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Tagged In:  NHS, Social Work

The Transforming Care programme has already had an impact in helping people with learning difficulties lead better, more rewarding lives. 




Involving five key areas, with six organisations working together to deliver the improvements, advances have recently been outlined by the programme director (Learning Disability) at NHS England Fiona Clarke, who also offered an insight into the next critical steps.

Road map


A “road map” will be developed showing how different elements of the initiative will impact on each other and when key changes are likely to happen, including deliverables in 2016/17 through to 2020/2021. 

Further updates will be provided in the coming months including details of progress on the National Transformation Plan and a New Service Model. 

Work is continuing in the five areas, or elements, of the Transforming Care programme of: giving people with learning disabilities and/or autism, and their families, more choice and say in their care; ensuring the best care is delivered now whilst re-designing services for the future, with care moving into the community and closer to home; regulation and inspection; developing the skills and capability of the workforce; and making sure the right data and information is available at the right time and continuing to track and report progress.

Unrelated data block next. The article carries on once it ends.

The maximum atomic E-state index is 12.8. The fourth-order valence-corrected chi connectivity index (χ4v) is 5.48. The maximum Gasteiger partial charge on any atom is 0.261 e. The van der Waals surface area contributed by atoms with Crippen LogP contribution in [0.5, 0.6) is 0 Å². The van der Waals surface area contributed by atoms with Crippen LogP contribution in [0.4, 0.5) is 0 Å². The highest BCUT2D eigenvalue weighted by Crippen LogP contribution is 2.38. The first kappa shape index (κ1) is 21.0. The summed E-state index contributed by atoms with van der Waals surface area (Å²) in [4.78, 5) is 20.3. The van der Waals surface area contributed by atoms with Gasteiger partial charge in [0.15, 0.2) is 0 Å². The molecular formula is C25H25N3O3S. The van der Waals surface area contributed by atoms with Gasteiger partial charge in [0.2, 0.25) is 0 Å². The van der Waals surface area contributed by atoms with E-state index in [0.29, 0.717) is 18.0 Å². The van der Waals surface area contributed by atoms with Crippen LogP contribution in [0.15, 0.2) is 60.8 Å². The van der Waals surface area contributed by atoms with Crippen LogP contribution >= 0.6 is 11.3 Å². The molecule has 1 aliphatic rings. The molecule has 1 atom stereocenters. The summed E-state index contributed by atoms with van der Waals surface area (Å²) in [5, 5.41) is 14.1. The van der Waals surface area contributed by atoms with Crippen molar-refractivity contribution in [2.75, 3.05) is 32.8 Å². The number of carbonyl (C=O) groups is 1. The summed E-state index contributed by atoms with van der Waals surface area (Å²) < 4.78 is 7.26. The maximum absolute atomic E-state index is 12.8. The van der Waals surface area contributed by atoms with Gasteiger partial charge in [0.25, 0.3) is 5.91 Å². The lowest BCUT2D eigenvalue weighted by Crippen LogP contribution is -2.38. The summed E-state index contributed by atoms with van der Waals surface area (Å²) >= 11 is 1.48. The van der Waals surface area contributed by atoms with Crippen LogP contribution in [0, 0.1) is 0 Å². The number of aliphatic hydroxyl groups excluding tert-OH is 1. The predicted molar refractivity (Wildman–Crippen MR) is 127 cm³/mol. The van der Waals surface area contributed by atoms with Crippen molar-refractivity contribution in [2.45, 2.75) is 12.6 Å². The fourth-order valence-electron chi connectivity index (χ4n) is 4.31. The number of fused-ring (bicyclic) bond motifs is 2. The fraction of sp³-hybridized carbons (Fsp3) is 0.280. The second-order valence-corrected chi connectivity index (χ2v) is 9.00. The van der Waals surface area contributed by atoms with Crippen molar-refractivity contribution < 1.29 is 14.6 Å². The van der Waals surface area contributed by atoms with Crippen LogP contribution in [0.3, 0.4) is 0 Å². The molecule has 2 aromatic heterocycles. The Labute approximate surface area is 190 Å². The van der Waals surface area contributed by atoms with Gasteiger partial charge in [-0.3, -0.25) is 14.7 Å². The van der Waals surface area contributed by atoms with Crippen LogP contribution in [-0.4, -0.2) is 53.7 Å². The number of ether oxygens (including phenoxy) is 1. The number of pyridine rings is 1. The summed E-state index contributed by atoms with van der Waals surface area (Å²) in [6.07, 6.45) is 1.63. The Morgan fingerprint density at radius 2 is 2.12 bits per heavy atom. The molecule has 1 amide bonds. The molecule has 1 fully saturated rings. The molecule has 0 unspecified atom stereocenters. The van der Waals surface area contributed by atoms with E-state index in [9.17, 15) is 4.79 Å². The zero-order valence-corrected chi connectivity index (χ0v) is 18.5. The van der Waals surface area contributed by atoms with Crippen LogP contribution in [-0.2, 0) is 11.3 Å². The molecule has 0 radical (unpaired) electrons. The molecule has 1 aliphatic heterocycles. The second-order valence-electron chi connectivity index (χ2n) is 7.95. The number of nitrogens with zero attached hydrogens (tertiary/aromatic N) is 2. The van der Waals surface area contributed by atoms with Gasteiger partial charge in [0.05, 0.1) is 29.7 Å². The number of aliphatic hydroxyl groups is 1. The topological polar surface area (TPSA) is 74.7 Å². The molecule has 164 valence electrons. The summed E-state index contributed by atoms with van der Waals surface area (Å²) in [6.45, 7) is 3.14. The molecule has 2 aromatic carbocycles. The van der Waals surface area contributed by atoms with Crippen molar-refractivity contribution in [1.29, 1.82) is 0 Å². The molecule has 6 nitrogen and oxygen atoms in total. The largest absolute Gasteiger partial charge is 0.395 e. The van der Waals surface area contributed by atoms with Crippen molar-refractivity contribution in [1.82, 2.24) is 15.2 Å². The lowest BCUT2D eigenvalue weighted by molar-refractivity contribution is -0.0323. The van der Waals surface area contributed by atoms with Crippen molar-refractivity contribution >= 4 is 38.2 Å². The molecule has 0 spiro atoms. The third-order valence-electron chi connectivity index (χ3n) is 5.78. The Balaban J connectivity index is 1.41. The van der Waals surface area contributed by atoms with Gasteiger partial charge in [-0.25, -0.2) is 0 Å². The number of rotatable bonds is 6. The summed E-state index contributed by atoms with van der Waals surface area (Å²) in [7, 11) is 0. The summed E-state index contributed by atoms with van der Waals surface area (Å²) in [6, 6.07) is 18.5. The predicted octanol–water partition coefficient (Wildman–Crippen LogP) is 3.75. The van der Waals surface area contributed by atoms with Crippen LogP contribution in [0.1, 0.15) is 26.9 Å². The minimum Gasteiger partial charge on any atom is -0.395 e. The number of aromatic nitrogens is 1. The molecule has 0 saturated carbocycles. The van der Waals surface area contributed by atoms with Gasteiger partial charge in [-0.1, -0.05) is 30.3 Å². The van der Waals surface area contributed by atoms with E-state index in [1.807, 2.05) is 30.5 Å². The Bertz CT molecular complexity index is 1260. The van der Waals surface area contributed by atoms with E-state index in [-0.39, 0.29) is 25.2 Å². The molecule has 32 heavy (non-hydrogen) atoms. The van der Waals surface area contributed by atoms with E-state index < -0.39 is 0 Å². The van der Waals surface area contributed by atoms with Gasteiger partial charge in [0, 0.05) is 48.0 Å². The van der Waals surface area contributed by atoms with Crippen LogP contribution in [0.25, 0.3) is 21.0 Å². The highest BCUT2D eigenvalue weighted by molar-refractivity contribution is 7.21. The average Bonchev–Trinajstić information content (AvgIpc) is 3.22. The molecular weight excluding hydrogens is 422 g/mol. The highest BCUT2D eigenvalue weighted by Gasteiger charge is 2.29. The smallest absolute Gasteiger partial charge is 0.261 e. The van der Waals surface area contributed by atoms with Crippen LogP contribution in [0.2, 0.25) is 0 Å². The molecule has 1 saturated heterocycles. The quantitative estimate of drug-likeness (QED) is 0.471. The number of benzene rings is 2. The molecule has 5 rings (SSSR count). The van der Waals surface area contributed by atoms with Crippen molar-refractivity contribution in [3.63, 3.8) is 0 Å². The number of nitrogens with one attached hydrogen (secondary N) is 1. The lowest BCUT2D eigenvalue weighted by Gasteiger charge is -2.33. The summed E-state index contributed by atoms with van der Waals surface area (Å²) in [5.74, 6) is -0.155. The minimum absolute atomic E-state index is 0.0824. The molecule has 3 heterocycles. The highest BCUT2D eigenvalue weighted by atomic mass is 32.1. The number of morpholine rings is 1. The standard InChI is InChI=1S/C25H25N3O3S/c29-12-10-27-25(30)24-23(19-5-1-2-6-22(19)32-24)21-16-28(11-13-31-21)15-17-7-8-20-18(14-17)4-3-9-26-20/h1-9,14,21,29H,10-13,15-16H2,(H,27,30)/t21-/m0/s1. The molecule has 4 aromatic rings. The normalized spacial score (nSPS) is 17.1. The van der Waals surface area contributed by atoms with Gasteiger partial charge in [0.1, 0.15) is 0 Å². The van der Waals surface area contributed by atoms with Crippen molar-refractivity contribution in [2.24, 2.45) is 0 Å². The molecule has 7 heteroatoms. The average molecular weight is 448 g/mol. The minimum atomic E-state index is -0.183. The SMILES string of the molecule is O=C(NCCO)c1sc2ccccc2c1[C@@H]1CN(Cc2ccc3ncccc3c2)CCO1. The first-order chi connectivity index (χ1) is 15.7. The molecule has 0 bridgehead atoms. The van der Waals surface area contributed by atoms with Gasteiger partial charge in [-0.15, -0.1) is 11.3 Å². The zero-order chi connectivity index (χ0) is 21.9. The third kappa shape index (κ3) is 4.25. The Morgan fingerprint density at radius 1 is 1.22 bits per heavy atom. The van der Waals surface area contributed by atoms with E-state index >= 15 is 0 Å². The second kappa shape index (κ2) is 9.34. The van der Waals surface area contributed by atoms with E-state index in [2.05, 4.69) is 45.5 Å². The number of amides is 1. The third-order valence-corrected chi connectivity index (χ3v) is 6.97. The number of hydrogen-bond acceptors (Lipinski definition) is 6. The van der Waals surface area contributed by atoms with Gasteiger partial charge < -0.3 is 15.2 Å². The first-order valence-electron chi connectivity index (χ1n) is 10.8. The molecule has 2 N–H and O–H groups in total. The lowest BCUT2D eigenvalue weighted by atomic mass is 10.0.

New Service Model


With a person-centred approach, the New Service Model looks at whether the individual has: a good and meaningful everyday life; their care and support is person-centred, planned, proactive and coordinated; they have choice and control over how their health and care needs are met; family and paid support and care staff get the help they need to support them to live in the community; there is a choice about where they live and who they live with; individuals get good care and support from mainstream health services and can access specialist health and social care support in the community; they will be supported to stay out of trouble; and if a person is admitted to hospital the care provided is of high-quality and the stay is no longer than it needs to be.

Shift from in-patient care


The National Transformation Plan is underpinned by a cultural shift away from in-patient reliance, toward improved community capacity and collaboration with the voluntary sector. That will see hospital bed numbers for people with learning disabilities halved over the next three years, with local councils and NHS bodies joining together to deliver more co-ordinated services via 49 new local Transforming Care Partnerships working on implementation plans and designing and commissioning bespoke services that meet the needs of people in their area.

Transforming Care Progress


The Cross System Transforming Care Programme comes out of Sir Stephen Bubb’s 2014 independent review into the future care of people with learning disabilities, following serious failings identified in Winterbourne View in 2011. 

The six organisations in the programme – NHS England, Local Government Association, Association of Directors of Adult Social Services, Care Quality Commission, Health Education England and the Department of Health – say progress has already been made. In particular, this is in areas of public consultation on strengthening individual rights, testing service redesign and more robust ways of collecting and sharing data. They are also seeing progress in developing care reviews to prevent unnecessary hospital admissions with a new approach to inspecting health and social care services across England.

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